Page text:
To understand Sabrina Claudio and her new No Rain, No Flowers release, it’s important to understand the streaming-induced earthquake that has taken place in R&B over the last three years.
During the initial phase of the still-ongoing trap era, R&B was effectively on the ropes as a commercial proposition. But as streaming services revved up, codified their playlists and attracted millions of young listeners, R&B singers were thrown a lifeline. On mainstream radio, they had to duke it out with rappers who were frequently more blunt and more trendy. But in the tranquil world of popular playlists like “All the Feels” and “Love, Sex & Water” — tagline: “a spa for your soul” — the serene singer reigns supreme.
So a whole school of R&B acts, from H.E.R. to Daniel Caesar to Sonder, arose to fill this niche. In this new lane, a singer like Claudio can amass nearly 400 million streams across two tidy releases without anything resembling what they used to call a hit. She sings like dripping glass, flowing from note to note. Emotional histrionics were once R&B’s calling card, but Claudio prefers coolheaded de-escalation — why wail when you can sigh?
No Rain, No Flowers opens with a few of those sighs laid over plangent keyboards and pretty, understated bass; it’s an invitation to sink in, to join the singer in her languor. That’s where things stay for the next 28 minutes. This album is consistently suave, admirably steady.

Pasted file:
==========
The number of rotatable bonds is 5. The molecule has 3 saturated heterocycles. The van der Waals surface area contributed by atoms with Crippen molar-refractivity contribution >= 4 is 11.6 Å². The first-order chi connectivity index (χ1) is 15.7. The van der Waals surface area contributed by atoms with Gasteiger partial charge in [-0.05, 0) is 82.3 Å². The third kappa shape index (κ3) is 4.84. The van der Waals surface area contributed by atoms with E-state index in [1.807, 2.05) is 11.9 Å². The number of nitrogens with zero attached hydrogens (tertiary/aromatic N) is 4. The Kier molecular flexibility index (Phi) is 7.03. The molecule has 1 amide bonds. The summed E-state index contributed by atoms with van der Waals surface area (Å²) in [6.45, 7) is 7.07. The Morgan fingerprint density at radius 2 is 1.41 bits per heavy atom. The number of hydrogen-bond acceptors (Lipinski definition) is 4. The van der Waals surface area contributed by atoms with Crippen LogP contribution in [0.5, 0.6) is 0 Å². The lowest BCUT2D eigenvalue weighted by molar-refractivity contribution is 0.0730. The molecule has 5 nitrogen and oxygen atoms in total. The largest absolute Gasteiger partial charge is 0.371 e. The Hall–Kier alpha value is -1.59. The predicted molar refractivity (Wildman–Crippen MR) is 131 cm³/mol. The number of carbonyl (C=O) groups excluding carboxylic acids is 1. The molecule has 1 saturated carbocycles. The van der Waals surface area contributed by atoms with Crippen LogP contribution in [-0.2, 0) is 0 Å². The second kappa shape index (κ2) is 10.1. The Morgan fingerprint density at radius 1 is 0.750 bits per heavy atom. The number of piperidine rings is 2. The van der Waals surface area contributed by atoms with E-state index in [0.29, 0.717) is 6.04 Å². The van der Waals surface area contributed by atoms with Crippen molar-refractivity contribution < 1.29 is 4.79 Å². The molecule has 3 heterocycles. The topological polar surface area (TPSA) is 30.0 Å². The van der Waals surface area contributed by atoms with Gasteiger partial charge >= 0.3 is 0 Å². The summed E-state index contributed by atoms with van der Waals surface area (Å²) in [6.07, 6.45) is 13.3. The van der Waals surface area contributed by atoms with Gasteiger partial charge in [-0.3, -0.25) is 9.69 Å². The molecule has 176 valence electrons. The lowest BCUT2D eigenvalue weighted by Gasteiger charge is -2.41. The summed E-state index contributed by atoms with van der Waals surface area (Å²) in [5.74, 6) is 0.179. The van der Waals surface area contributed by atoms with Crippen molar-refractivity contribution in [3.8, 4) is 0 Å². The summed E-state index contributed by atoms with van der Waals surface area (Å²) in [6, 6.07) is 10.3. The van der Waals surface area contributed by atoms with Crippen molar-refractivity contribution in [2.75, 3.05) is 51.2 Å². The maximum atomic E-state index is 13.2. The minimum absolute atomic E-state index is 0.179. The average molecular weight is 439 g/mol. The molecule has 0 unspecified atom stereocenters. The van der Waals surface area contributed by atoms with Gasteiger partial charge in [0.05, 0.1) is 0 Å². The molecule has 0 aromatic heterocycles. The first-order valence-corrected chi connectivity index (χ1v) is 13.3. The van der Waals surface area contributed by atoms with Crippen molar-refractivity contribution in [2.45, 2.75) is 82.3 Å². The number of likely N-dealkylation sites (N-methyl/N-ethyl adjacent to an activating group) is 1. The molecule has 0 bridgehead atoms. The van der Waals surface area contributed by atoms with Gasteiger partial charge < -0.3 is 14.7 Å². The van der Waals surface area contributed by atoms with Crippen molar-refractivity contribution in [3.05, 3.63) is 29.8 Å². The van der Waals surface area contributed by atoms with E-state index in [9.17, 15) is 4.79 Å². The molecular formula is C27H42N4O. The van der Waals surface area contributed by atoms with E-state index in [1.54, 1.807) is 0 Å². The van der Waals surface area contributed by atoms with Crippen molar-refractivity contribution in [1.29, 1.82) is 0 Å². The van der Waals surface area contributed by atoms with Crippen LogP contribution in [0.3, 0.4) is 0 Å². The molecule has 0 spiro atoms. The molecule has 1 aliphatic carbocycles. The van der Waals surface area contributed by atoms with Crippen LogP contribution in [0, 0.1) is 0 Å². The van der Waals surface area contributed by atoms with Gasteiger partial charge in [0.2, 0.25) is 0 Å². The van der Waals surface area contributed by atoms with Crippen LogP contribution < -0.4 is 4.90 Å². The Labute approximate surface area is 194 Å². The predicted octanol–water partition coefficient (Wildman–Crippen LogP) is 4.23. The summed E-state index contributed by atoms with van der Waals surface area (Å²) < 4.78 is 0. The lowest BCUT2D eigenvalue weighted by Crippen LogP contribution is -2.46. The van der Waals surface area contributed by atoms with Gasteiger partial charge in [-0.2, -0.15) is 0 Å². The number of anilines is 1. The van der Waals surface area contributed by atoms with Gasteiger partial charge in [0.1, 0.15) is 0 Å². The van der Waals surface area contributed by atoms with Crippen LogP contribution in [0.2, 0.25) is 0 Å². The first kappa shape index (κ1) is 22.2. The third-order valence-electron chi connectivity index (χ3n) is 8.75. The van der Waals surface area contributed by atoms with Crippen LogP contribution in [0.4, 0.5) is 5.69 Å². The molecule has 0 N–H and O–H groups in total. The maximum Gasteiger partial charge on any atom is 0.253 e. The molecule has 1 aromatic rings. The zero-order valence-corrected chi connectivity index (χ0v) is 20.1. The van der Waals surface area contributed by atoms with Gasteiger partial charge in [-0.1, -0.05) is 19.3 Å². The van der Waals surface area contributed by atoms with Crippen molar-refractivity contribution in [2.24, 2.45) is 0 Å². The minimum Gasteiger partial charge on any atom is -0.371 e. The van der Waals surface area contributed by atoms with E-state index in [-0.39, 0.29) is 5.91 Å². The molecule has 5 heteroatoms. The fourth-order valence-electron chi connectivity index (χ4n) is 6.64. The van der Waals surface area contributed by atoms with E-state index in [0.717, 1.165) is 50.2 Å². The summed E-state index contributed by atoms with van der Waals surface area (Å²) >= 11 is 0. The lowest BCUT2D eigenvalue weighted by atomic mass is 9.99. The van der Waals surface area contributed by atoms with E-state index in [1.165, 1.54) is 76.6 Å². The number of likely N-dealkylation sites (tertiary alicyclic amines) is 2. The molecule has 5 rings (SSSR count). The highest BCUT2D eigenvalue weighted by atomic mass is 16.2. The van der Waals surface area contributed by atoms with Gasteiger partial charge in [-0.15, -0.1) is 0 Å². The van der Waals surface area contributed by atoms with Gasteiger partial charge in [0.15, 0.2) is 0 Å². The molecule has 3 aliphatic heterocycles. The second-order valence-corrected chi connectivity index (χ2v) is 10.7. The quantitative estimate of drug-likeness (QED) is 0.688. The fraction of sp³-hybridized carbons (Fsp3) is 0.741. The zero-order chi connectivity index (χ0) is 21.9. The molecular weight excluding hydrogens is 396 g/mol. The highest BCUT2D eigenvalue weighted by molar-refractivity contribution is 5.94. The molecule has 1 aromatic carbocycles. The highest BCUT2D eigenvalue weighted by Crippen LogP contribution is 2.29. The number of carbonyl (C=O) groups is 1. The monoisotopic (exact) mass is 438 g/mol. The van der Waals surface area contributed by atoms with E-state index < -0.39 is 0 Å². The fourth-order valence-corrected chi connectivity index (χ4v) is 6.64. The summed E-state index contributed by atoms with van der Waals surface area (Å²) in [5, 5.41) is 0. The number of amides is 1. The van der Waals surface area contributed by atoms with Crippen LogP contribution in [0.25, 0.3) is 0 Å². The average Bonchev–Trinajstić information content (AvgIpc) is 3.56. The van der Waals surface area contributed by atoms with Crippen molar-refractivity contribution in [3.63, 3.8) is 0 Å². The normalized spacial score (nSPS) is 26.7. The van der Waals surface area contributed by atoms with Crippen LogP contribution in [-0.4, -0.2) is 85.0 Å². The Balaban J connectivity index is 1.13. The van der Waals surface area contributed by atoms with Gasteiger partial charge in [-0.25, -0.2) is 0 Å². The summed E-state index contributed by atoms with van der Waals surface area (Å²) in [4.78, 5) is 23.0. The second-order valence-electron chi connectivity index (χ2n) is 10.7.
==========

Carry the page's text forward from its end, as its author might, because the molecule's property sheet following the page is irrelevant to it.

But it’s also a little tepid. No Rain, No Flowers is obsessed with melody — Claudio is a master of ruffling and extending notes, dawdling in many shades of breathy, high-register singing — but frequently indifferent to rhythm. There are dashes of almost pushy cocktail funk and hissing hip-hop soul, and even a touch of vindictiveness on “Creation:” “His fingers never used to move that way,” Claudio sings, “so you’re welcome for the pleasure.” Still, the primary sensation imparted by No Rain, No Flowers is one of gentle drift.
It’s a soothing balm for whatever ails you, and the album certainly contains plenty of ammunition for a playlist like “Chilled Hits.” But when Claudio wonders, “did we lose our minds?” it’s unnerving: The unerring evenness of the music means you can’t tell. That is part of this sound’s appeal — and part of its drawback.